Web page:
Canon camera owners will be quick to notice that the Canon EF 50mm f/1.8 STM Lens has the same max aperture but is much smaller and costs far less. While this is true, it is also true that the Canon does not compete with the Tamron in optical quality until about f/4. If you care about image sharpness at wide apertures, the Tamron is the clear choice.
The Canon EF 50mm f/1.4 USM Lens is also much smaller and priced at about 2/3 as much as the Tamron (without rebates factored in). The Canon also has a 2/3 stop wider aperture to its advantage, but again, the Tamron's image quality is strongly my preference even at the wider comparable aperture (f/1.8). This optical quality difference is easily worth the difference in price.
With a full one stop wider aperture, the Canon EF 50mm f/1.2L USM Lens can create a look completely different than an f/1.8 lens can create. The 50 f/1.2, however, is not renowned for its sharpness at wide open apertures. The Tamron makes this lens appear ready for an upgrade, even though the Canon 50 f/1.2L is priced more than 2x higher than the Tamron.
The Nikon 50mm f/1.8G AF-S Lens and Nikon 50mm f/1.4G AF-S Lens compare similarly against the Tamron as the Canon equivalents. I should note that you will most likely find the Canon and Nikon lenses to outperform the Tamron in the autofocus category.
The lens I see competing most strongly against the Tamron 45mm f/1.8 VC is Sigma's latest entry into the category, the 50mm f/1.4 DG HSM Art Lens. These two lenses are more similar than different in image sharpness with the Sigma having slightly less distortion and the Tamron having my slightly preferred flare response. The Sigma is considerably heavier, but only modestly larger in size (with a larger filter size). The Tamron of course has vibration compensation, a much higher maximum magnification (0.29x vs. 0.18x) and a much longer focus ring rotation (212° vs. 92°). The Sigma has a 2/3 stop wider aperture (with less vignetting at comparable wide apertures) and the Tamron cost 2/3 as much.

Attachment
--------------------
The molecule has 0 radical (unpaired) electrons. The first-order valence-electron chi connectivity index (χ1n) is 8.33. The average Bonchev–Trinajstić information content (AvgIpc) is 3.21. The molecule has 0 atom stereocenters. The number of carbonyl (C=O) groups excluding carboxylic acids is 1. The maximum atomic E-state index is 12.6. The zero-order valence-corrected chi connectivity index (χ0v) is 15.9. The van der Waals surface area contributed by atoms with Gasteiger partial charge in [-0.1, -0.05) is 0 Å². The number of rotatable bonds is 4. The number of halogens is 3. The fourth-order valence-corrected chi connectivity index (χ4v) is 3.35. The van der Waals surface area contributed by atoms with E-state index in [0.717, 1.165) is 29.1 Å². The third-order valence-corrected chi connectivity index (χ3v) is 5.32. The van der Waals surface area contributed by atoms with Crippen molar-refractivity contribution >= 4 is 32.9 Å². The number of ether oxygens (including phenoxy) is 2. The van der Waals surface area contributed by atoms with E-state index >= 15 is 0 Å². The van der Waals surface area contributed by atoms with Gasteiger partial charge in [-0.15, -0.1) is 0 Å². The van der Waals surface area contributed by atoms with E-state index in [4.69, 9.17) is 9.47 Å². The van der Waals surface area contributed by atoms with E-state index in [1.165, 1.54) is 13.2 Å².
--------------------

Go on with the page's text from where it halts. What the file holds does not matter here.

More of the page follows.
A new lens model for any company always brings lots of anticipation for me as I always love to see what the latest technology brings us. When a new lens model has a feature set not before seen, that level of anticipation is increased. With the ultra-high resolution Canon EOS 5Ds R being unforgiving to camera motion and it having become my standard camera, I have never valued the image stabilization feature more highly, and having optical stabilization in an f/1.8 max aperture lens is really nice.
Most importantly, the very useful focal length combined with the stellar image quality delivered at this price point would make the Tamron 45mm f/1.8 Di VC USD Lens a popular inclusion in the kits of photographers of all levels of ability and interest even without the VC feature. I look forward to more Tamron primes joining this unique, visually attractive lineup.
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Where you buy your gear matters. You expect to get what you ordered, and you want to pay a low price for it. The retailers I recommend below are the ones I trust for my purchases. Get your Tamron 45mm f/1.8 Di VC USD Lens now from:B&H Photo